I have had bird feeders close to the house for 35 years. The bear tore them down a couple of times a few years ago, and we had to stop feeding for a month. Other than that we have always fed a herd of a few hundred “livestock” as I call them.
Most of the customers are very regular. The chickadees are nearly tame, and stay in the lowest branches of the tree when I am filling the feeder. One frozen goldfinch let me pick it up on my finger last winter.
Fairly regularly when I take the “boys” out, I have to tap the glass on the door to scare away a squirrel. If not, the “boys,” a black Lab and a white Westy, have to chase it instead of doing what I took them out to do.
Some people try to keep squirrels away, not wanting to see sunflowers wasted, but I figure he is just getting fatter, and he is fun to watch, and he is likely to just be a bigger meal for the Lab some day.
At night I have to watch for the ‘possum at the base of the feeder. If I don’t warn him we are coming, he quivers a little, then passes out. I have always heard that they “play possum.” Not so. Some chemical, the opposite of adrenaline, hits his blood stream when he sees Chubbs, and he never moves another inch.
I think of these animals as I watch the grain markets these days. Corn seems to be headed to zero, if you are a farmer who remembers $7 corn. The bottom has actually been 3.02 on the December contract, but that is pretty ugly if the seed and fertilizer cost you so much that you spent $4 a bushel to grow it.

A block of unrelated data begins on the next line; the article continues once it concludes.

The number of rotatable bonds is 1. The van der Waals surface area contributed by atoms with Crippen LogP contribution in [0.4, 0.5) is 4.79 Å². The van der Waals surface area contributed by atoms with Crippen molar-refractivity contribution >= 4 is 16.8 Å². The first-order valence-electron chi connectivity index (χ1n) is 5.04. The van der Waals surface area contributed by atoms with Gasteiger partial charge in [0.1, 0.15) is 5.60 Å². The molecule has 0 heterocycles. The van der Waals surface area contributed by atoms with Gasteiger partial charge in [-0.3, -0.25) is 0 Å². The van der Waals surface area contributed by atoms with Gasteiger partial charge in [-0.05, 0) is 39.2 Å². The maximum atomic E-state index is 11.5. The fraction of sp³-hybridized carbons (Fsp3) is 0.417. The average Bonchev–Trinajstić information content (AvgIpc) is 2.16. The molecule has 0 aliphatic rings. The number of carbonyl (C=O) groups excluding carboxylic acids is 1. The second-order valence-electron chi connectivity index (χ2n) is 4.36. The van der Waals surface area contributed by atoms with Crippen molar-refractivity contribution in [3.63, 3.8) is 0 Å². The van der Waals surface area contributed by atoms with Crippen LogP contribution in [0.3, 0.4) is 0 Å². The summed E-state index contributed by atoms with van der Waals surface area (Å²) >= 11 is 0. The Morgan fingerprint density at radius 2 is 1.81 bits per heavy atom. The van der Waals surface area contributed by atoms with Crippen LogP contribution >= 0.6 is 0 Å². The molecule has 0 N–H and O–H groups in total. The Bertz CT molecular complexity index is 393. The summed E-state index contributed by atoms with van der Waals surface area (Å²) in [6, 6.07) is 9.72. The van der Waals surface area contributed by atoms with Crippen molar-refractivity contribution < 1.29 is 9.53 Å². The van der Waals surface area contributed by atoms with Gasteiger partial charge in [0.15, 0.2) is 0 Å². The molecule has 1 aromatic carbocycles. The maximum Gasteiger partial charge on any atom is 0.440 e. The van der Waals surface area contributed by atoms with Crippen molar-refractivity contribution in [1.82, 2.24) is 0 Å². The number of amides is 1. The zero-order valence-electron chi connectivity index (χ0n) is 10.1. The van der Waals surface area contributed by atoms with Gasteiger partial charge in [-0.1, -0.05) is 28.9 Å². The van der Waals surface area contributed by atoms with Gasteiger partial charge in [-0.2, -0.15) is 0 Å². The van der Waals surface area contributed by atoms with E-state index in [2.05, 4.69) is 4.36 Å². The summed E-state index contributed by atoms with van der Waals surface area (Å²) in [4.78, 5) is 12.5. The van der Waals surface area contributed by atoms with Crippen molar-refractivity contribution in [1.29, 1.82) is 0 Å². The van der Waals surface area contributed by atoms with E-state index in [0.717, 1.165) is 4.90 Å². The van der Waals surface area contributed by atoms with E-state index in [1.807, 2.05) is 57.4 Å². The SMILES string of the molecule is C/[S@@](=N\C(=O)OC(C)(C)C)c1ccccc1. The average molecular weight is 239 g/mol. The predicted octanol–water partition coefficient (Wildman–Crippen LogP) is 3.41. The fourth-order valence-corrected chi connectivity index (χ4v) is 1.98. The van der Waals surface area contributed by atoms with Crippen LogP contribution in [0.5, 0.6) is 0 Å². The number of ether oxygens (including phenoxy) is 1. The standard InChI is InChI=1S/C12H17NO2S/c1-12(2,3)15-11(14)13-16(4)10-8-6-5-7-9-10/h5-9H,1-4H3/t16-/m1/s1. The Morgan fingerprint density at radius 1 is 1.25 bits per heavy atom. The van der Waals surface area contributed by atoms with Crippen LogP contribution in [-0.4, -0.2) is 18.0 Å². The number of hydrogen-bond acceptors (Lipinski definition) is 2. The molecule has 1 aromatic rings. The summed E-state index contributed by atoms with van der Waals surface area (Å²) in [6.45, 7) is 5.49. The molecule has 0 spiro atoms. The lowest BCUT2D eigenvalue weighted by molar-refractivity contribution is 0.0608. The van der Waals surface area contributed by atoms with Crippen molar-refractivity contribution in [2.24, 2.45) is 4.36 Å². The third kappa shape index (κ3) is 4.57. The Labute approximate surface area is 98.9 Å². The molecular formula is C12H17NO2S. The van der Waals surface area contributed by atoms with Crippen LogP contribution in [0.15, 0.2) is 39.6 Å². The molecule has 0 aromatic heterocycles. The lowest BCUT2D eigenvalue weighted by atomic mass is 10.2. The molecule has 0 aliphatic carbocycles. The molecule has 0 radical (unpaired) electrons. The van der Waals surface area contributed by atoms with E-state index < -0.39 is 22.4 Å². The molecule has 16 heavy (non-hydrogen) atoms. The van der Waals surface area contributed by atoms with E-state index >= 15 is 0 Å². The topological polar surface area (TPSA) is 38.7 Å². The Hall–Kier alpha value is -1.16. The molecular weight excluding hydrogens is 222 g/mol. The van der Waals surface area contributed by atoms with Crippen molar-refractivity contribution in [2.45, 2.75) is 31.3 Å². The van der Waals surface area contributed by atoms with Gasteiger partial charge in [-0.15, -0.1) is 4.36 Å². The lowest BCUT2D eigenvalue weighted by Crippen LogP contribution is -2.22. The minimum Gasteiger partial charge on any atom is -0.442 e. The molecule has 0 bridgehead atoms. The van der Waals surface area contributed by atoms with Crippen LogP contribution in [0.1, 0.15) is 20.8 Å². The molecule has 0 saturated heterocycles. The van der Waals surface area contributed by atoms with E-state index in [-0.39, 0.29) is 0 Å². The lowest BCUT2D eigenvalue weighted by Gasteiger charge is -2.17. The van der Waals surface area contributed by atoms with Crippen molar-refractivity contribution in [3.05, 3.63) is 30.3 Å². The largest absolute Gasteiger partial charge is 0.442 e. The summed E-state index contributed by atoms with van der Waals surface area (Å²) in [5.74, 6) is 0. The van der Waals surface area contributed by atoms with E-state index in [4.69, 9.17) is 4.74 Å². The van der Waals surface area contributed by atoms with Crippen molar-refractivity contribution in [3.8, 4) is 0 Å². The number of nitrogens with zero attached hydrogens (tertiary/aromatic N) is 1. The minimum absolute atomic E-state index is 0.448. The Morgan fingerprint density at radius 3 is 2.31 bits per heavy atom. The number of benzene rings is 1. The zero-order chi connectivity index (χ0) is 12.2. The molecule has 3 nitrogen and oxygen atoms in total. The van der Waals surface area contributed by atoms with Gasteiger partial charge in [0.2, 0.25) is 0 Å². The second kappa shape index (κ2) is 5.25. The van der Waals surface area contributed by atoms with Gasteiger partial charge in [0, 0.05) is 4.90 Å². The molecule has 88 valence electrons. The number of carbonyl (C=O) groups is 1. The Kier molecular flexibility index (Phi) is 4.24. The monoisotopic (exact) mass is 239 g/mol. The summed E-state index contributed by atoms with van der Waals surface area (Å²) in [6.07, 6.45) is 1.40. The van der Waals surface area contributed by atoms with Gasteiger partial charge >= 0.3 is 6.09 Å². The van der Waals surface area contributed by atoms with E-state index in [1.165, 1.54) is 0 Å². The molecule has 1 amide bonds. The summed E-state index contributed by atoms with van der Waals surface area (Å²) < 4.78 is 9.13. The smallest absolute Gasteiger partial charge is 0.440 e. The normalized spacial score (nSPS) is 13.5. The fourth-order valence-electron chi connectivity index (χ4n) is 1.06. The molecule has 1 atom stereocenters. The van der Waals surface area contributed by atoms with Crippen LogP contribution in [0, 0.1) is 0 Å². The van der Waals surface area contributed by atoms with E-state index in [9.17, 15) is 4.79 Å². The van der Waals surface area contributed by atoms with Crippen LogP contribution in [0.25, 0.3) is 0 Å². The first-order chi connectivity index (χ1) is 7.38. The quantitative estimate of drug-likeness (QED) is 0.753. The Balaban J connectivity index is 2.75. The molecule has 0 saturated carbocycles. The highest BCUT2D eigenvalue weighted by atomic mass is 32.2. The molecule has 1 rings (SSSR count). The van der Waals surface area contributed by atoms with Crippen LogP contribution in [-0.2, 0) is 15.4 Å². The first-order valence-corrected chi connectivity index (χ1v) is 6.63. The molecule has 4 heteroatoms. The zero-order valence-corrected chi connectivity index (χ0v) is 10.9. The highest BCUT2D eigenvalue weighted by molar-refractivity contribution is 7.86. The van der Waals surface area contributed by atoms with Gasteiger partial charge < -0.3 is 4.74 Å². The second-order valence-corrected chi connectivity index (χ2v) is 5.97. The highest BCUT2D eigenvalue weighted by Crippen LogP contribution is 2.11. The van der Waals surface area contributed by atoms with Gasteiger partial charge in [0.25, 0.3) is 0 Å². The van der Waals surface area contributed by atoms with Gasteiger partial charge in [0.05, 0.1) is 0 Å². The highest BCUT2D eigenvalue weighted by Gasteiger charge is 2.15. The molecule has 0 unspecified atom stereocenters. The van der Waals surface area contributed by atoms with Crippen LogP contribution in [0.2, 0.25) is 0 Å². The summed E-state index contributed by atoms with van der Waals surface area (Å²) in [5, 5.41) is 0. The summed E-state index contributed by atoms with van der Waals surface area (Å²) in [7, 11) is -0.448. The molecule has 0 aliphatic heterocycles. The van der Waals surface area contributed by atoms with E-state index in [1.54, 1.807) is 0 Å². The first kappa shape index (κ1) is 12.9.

The market used a frost scare and a bullish USDA Supply and Demand Report to bounce to 3.47 3/4 a week ago, but that didn’t last long. A frost scare requires frost eventually.
We closed back at 3.16 yesterday, but have gained 3 1/2 overnight. November soybeans had a low of 8.92 on the 14th, but was nearly 86 cents higher at one point the next day. The high did not hold, and we are now at 9.21.
Volatility in the markets gives opportunities some times, but the squirrel farmer and the ‘possum farmer miss them.
The squirrel goes energetically to the market feeder with one eye out for something bad, but as he gets started nibbling, the ADD kicks in and forgets to pay attention to what is going on around him.
Suddenly that lumbering oaf of a 100-pound Lab who can’t run as fast as the squirrel if he is paying attention, has chewed enough of him to get him in his mouth with only the feet and tail sticking out.
The marketing ‘possum goes to the feeder tentatively, and at the first sign of trouble freezes in place. Unable to act, he loses his opportunity.
The little birds, meanwhile, nibble a little every day and thrive. No matter if the feeder is piled high or just has a few seeds in the corner, they do some regular marketing and don’t worry.
The market Lab can’t bite them if they just do their job and don’t hop onto the ground where they don’t belong.